The vast majority of my colleagues both in person and in various publications will talk to you about success in business. However, I want to take this time to urge you to consider failure. Yes, I’m completely serious. You must fail in order to become truly successful. I’ll give you a moment to think on that.
Many of the students I worked with over the years as an academic advisor failed. Often, failure is what brought them to my office in the first place. These were students with a wide variety of educational and socioeconomic backgrounds, but failing is what they had in common. The vast majority of those students went on to graduate – some with honors. This is because failure is not the end of the story.
Failing well is a concept from the field of network security that means that when a system experiences failure (such as being hacked), that security breach is contained and does not compromise the entire network. In other words, the system is resilient and able to minimize the loss of data. The breach is bad, but not catastrophic.
Resiliency is that quality of “bouncing-back” that allows items to regain their shape after impact, rather than breaking. Glass is not very resilient. On impact, it shatters, and it’s nearly impossible to put back together. Steel, on the other hand, is pretty darn resilient. A straight-A student that easily masters anything she puts her hand to is like glass. A strong impact – say, a failing grade – is likely to do serious damage to her psyche and it will take her an inordinate amount of time to regain her balance. A student that knows what it is to receive a low grade, identify errors in performance, and improve, is like steel, taking heat and adapting. This honing results in incredible strength. Both in strength of character, and ultimately, in academic success.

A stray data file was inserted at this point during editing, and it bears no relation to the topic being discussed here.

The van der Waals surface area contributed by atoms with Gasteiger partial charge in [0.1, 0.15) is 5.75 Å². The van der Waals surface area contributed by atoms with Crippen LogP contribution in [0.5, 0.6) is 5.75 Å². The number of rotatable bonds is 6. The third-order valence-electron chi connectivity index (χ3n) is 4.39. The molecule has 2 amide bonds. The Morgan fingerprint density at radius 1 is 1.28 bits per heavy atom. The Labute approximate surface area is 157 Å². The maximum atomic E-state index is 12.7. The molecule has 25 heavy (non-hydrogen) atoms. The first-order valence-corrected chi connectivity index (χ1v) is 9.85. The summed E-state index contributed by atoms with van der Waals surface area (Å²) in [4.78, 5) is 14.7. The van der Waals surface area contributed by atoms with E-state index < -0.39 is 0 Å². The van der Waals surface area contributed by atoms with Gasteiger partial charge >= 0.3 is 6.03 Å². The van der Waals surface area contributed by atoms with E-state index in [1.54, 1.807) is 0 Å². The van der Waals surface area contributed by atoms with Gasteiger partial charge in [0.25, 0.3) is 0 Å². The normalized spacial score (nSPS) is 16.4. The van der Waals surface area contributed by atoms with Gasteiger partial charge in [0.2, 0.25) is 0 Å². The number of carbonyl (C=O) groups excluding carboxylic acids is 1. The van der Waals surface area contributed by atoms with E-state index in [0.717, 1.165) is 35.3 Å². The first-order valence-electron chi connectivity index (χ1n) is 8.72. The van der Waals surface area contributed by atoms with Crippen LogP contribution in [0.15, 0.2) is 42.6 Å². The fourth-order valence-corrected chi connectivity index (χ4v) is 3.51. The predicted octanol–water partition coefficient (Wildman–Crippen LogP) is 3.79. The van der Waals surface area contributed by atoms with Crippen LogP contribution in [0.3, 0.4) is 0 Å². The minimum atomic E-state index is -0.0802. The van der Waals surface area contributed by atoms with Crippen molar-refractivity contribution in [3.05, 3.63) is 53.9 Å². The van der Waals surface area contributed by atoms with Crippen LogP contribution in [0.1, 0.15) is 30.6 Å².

I learned the truth of failing in business firsthand. In 2012, I had to close my computer training center after a slow start became a hefty loss. I wanted to give up, hide, and never put my name on anything ever again. In fact, my family is still recovering. Today, I have refocused, and I have found talents that I would never have discovered in myself otherwise. I’m ready to go in for round 2. At the point where you choose to get up and keep going, to be better, you have learned the primary lesson of how to fail well. As long as you keep getting back up, it’s not over. So as you begin the third quarter of 2013, I urge you to think about how you handle failure. Don’t allow it to break you, let it make you a stronger entrepreneur. Be an example of how to fail well.